Isometric exercises – Everything you need to know

Isometric exercises – Everything you need to know

Resistance training is the key to decreasing body fat, increasing bone density, and building lean, healthy muscle. But to maximize your results with resistance training, it’s important to mix things up; otherwise you will stagnate and stop making a profit. To avoid this, you need to incorporate a form of resistance training called isometrics, which allows you to really challenge your muscles and gain gains, without any movement. In fact, you can perform isometric exercises virtually anywhere, whether you’re at the gym, sitting at your desk, or driving home from work.

What are isometrics?

Isometrics are a form of resistance training that involves static muscle contractions. In other words, the muscle does not lengthen or shorten. For example, an isometric exercise is to hold a dumbbell in each hand while bending the elbows to a 90 degree angle and holding that position for 60 seconds. Even though you’re not actively moving, your muscles are still active.

Benefits of isometrics

Isometrics have many benefits, but one of the biggest is that they don’t require expensive equipment, gym memberships, or large amounts of space in your home. In fact, many isometric exercises can be performed using only your body weight, such as planks and squats.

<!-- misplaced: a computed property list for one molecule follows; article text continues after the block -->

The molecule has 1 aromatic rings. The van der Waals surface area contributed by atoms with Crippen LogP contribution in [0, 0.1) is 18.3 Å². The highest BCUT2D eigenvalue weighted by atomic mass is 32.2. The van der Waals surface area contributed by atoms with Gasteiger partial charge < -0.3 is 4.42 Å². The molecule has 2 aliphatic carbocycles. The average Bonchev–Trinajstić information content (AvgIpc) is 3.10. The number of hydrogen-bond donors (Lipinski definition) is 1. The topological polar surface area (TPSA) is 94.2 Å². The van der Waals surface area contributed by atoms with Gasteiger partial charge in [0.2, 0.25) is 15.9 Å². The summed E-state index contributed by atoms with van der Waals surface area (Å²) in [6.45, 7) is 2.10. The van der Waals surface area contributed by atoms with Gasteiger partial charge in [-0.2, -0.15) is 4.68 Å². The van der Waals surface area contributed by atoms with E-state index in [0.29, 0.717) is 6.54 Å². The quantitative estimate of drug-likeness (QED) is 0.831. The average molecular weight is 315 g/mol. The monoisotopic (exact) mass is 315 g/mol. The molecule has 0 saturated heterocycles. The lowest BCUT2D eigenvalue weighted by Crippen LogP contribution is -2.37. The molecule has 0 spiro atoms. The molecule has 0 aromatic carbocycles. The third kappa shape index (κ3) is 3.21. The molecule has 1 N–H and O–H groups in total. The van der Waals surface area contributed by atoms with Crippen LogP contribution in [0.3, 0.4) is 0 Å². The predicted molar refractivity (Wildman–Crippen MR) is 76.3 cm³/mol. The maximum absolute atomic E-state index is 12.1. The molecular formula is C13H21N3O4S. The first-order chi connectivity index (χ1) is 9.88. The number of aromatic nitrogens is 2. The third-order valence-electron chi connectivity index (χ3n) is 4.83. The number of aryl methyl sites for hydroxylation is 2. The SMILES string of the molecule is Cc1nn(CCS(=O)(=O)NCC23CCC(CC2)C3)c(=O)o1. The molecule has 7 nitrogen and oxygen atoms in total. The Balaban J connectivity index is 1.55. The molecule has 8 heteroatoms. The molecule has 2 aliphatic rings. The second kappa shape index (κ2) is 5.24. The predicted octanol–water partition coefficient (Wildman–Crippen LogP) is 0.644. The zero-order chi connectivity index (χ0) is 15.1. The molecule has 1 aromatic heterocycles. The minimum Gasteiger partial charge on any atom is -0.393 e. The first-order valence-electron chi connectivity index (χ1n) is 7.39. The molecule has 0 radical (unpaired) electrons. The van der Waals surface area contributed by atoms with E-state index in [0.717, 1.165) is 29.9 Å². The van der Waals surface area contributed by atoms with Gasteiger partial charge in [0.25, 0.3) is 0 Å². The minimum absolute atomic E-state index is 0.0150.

Isometric Training Basics

One of the key things to remember when adding isometrics to your training regimen is that the muscle gains you achieve will be joint-specific. In other words, using the example above, if you only train one muscle group at 90 degrees, then any benefit you get will be limited to just that angle. That’s why it’s important to use isometric exercises that train the muscles at a variety of angles, not just 90 degrees, such as 20, 40, and 60 degrees.

To develop your own isometric exercises, simply decide which muscle group you want to target, choose a challenging weight, and then determine what angle you want to train at. Then lift your weight to that angle and hold it for three to ten seconds before releasing it, that’s one repetition. You will need to perform between 5 and 10 repetitions of each exercise, five days a week. And don’t forget to vary the angles!

Dangers of Isometric Training

While isometric training is very effective, it can be dangerous if not trained properly. If you suffer from any cardiovascular problems or have high blood pressure, you will definitely want to consult your doctor before doing isometric exercises. Because? Because isometrics are static, which means we tend to hold our breath during the exercise. This causes an increase in systolic and diastolic blood pressure due to reduced venous return to the heart. To avoid this, you should ensure that you always inhale through your nose and exhale through your mouth throughout the entire contraction of the muscle rather than holding your breath.

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